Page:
US Futures Cut Most Losses after Claims Report
US futures cut some losses on Thursday, with contracts on the Dow Jones little changed after falling almost 200 points early in the premarket session, as traders welcomed an upbeat claims report. Initial jobless claims dropped to a fresh pre-pandemic low of 444K, below market expectations of 450K. Still, worries over a rise in inflation and an early pull back in Fed’s monetary stimulus continue to weigh on investors’ mood. Last FOMC minutes showed some officials consider it might be appropriate to start discussing a tapering plan in upcoming meetings if the US economy continues to pick up strongly and inflationary pressures persist. Some officials also said that in several industries, the supply-chain disruptions appeared to be “more persistent than originally anticipated”. On Wednesday, the Dow Jones lost 165 points or 0.5% to 33896; the S&P 500 slid 12 points or 0.3% to 4116 and the Nasdaq ended little changed at 13300.
Canada New Housing Prices Rise 1.9% MoM
Prices of new homes in Canada rose 1.9 percent from the previous month in April of 2021, following a 1.1 percent increase in March. New house prices were up in 22 of the 27 census metropolitan areas surveyed, as demand remained strong despite higher construction costs linked to price increases for softwood lumber. Year-on-year, new house prices jumped 9.9%, the largest increase since February 2007, continuing an upward trend that began in December of 2020.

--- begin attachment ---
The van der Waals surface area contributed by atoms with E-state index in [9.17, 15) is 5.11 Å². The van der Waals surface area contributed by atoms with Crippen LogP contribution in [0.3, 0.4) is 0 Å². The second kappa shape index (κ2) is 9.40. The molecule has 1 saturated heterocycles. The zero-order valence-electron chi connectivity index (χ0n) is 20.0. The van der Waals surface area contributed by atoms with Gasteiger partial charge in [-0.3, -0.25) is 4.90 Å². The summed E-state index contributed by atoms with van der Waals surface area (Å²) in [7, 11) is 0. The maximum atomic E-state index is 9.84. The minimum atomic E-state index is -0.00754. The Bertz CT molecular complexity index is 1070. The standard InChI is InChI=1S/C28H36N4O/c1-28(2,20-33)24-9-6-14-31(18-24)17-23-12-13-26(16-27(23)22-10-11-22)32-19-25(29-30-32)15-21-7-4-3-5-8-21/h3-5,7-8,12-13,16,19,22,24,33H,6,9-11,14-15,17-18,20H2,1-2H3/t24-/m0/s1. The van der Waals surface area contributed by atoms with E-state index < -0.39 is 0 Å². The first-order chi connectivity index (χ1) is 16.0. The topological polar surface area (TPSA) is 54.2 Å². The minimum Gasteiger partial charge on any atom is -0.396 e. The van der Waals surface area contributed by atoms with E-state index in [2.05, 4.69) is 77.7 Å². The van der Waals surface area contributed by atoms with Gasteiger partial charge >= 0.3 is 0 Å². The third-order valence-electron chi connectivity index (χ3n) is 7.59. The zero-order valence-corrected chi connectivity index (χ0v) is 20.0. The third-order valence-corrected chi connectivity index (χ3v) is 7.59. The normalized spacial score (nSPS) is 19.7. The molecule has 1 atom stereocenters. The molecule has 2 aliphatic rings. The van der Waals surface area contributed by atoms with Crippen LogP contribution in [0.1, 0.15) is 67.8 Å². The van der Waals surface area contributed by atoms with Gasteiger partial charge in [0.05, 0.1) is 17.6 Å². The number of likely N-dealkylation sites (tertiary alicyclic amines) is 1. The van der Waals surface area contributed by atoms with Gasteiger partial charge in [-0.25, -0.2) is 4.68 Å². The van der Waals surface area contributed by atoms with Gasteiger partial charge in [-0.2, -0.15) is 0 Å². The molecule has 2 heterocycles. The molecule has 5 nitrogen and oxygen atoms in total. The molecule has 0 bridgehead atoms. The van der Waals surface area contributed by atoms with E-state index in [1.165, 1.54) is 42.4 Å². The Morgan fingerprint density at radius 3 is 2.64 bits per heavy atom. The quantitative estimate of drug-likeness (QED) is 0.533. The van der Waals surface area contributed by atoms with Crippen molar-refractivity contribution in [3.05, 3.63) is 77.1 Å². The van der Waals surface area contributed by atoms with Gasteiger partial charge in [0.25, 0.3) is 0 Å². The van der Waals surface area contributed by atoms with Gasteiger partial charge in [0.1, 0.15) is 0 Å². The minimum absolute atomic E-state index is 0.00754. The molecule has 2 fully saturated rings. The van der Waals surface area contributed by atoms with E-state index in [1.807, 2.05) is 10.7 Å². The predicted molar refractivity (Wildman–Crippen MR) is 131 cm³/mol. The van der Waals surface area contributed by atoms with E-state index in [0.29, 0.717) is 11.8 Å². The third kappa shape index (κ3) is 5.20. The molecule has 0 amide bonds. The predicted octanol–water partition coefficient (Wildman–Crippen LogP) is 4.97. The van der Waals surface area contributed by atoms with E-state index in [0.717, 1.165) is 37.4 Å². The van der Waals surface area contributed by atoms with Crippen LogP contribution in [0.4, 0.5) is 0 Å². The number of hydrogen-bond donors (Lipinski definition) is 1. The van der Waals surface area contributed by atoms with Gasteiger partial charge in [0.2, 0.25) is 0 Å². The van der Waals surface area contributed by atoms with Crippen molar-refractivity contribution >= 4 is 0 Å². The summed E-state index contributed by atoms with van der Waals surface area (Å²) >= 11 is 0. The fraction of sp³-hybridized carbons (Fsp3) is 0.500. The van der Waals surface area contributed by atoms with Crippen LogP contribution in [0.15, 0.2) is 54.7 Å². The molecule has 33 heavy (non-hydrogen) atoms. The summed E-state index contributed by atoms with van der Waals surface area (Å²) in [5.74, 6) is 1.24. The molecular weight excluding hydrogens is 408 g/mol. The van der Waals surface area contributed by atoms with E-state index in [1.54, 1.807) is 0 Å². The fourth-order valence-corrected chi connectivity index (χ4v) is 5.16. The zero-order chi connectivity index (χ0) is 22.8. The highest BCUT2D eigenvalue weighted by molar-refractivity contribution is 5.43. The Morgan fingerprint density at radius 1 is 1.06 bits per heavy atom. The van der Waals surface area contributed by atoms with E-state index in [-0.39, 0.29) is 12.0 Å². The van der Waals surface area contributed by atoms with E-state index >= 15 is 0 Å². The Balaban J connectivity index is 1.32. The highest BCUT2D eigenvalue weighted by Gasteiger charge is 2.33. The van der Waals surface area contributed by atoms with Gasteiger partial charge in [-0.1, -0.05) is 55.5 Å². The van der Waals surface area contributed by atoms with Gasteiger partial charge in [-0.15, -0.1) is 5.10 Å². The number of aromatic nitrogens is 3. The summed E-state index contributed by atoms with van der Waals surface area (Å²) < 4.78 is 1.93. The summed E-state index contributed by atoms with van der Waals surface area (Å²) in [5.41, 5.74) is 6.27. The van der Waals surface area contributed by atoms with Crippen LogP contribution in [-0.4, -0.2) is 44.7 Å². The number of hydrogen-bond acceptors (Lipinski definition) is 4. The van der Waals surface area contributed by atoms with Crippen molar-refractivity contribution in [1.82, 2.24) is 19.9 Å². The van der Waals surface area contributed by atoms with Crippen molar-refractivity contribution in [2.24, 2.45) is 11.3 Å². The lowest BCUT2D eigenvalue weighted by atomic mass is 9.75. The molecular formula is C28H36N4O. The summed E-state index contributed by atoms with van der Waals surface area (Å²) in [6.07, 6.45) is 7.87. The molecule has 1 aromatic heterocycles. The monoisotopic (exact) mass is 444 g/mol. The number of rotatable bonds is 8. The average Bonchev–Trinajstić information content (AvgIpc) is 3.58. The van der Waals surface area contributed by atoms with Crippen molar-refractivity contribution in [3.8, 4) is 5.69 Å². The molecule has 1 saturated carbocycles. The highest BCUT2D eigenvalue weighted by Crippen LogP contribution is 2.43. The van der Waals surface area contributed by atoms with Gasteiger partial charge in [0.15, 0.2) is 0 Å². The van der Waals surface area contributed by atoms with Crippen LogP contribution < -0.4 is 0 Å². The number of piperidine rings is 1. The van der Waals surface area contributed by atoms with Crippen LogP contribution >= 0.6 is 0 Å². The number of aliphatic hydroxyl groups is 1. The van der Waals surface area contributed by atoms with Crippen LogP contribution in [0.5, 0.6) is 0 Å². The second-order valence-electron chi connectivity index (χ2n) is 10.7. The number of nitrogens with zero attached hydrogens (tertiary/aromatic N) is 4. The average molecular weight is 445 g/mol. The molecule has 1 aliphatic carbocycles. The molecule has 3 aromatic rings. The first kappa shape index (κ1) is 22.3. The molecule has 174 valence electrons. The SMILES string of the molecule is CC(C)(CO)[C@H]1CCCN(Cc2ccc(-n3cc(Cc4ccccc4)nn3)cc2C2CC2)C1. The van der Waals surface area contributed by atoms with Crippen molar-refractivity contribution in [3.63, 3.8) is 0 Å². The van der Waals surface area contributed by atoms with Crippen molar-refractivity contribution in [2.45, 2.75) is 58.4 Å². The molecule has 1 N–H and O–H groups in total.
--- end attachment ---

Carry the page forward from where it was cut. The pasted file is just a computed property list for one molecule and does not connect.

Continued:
US Weekly Jobless Claims Continue to Fall
The number of Americans filing new claims for unemployment benefits dropped by 34 thousand to 444 thousand in the week ending May 15th, the lowest since mid-March 2020 and below market expectations of 450 thousand. The labor market continued to show signs of recovery, helped by the country’s re-opening efforts, the ongoing government support and one of the world’s most successful vaccination campaigns. Applications are likely to decrease further in the coming weeks as more than 20 states have recently announced plans to withdraw from federal unemployment benefit programs, with businesses saying they make it more difficult to hire as the unemployment benefits pay more than most minimum wage jobs. Meanwhile, the report also showed the number of continuing claims unexpectedly increase by 111 thousand to a seven-week high of 3.75 million.